- MD Residency Training: After graduating from medical school, MDs enter residency training in a chosen specialty. Residency programs typically last three to seven years, depending on the specialty. During residency, physicians receive hands-on training, supervised practice, and further specialization in their chosen field.
DO Degree Curriculum
The curriculum for DOs is similar to that of MDs but with additional training in osteopathic principles and techniques. While in med school, DOs receive education and training in the same core medical sciences and clinical areas as MDs. A COMLEX or USMLE exam is taken as part of the path to obtaining a degree.
- Pre-Medical Education: Similar to MDs, DOs also complete a bachelor’s degree with coursework in the sciences.
- Osteopathic Medical School: Osteopathic medical school is a four-year program, similar to MD programs, with both pre-clinical and clinical training.
The first two years cover the same foundational sciences as MD programs. However, DO students also receive additional training in osteopathic principles and osteopathic manipulative treatment (OMT). OMT involves hands-on techniques used to diagnose and treat musculoskeletal conditions.
Like MD programs, DO programs also involve clinical rotations in various specialties.
- DO Residency Training: DO graduates pursue residency training in their chosen specialty, just like MDs. The duration of residency depends on the specific field of specialization.
It’s important to note that both medical doctors and osteopathic physicians complete rigorous medical education and training. They both go through standardized licensing examinations and can practice medicine in a wide range of specialties. (That being said, The American Medical Association states that most DOs choose primary care.)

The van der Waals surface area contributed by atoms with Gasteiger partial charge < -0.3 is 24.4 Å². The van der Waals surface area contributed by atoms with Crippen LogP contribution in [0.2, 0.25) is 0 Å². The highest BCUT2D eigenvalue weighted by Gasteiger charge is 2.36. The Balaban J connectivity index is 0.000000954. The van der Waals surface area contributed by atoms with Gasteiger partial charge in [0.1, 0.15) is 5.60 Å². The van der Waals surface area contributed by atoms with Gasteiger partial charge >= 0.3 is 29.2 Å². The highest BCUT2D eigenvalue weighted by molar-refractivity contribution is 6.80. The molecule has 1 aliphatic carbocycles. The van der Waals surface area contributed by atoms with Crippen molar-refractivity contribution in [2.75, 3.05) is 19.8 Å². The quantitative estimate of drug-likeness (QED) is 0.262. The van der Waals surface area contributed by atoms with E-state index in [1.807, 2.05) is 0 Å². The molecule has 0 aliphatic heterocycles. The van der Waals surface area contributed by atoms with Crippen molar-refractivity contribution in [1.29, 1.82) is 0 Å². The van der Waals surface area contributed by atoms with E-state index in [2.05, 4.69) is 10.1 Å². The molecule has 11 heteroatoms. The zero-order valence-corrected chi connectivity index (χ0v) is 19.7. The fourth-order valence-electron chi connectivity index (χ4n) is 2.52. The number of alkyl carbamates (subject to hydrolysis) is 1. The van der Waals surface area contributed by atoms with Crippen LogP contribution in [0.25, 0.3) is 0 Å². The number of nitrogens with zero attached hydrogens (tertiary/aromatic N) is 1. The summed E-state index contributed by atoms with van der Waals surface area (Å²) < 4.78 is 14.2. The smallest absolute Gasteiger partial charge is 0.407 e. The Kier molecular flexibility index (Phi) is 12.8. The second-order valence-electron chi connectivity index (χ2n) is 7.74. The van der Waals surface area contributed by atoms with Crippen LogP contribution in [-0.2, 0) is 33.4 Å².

Allopathic and Osteopathic Schooling
To be accepted into medical school, whether the school has accreditation or not, a student needs to have a bachelor’s degree, a high average GPA, and letters of recommendation. Both an MD and a DO need to complete four years of medical school.
Some elite, well-known allopathic medical schools include the following locations:
- Harvard Medical School
- Mayo Clinic School of Medicine
- University of Oxford Medical Science Division in England
On the other hand, prominent osteopathic med schools include the following:
- Des Moines University College of Osteopathic Medicine
- Lake Erie College of Osteopathic Medicine
- Michigan State University College of Osteopathic Medicine
Upon med school completion, DOs tend to choose primary care specialties (family, pediatrics, internal, OB/GYN). Similarly, close to 80% of MDs work in preventative medicine.
Which Primary Care Doctor Is Best for You?
When it comes to receiving medical care, the decision between a DO vs MD should be based on your personal preferences and specific healthcare needs. Now that you have an idea of the difference between MD and DO physicians, you can make a more informed decision!
Both types of doctors have graduate medical education after spending years in medical school, passing medical licensing examinations, and choosing to focus on family or internal medicine.
Looking for a primary care doctor you can trust? Meridian HealthCare’s physicians are some of the best, and work with you to achieve complete, balanced and effective care. Contact us today to begin your path to wellness!